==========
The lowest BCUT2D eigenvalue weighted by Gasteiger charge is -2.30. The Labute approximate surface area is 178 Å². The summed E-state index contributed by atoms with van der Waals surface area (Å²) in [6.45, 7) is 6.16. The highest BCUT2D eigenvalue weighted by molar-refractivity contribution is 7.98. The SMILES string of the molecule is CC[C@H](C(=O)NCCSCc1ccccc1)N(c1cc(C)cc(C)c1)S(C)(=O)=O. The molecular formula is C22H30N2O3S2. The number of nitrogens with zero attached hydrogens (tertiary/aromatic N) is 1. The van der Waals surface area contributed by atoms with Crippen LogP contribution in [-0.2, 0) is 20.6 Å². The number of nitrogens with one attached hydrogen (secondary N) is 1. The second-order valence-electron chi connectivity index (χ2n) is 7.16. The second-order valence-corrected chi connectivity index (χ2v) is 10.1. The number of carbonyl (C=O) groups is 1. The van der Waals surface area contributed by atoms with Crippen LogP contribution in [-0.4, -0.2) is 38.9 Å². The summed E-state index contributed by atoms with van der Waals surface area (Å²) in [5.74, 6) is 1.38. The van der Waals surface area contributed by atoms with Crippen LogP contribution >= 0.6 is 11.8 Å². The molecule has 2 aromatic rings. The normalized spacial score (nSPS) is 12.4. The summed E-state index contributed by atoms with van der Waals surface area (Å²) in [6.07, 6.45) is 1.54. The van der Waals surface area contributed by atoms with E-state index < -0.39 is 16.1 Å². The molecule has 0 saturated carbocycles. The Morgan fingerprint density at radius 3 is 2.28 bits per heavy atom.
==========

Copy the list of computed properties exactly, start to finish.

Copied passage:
The lowest BCUT2D eigenvalue weighted by Gasteiger charge is -2.30. The Labute approximate surface area is 178 Å². The summed E-state index contributed by atoms with van der Waals surface area (Å²) in [6.45, 7) is 6.16. The highest BCUT2D eigenvalue weighted by molar-refractivity contribution is 7.98. The SMILES string of the molecule is CC[C@H](C(=O)NCCSCc1ccccc1)N(c1cc(C)cc(C)c1)S(C)(=O)=O. The molecular formula is C22H30N2O3S2. The number of nitrogens with zero attached hydrogens (tertiary/aromatic N) is 1. The van der Waals surface area contributed by atoms with Crippen LogP contribution in [-0.2, 0) is 20.6 Å². The number of nitrogens with one attached hydrogen (secondary N) is 1. The second-order valence-electron chi connectivity index (χ2n) is 7.16. The second-order valence-corrected chi connectivity index (χ2v) is 10.1. The number of carbonyl (C=O) groups is 1. The van der Waals surface area contributed by atoms with Crippen LogP contribution in [-0.4, -0.2) is 38.9 Å². The summed E-state index contributed by atoms with van der Waals surface area (Å²) in [5.74, 6) is 1.38. The van der Waals surface area contributed by atoms with Crippen LogP contribution >= 0.6 is 11.8 Å². The molecule has 2 aromatic rings. The normalized spacial score (nSPS) is 12.4. The summed E-state index contributed by atoms with van der Waals surface area (Å²) in [6.07, 6.45) is 1.54. The van der Waals surface area contributed by atoms with E-state index < -0.39 is 16.1 Å². The molecule has 0 saturated carbocycles. The Morgan fingerprint density at radius 3 is 2.28 bits per heavy atom.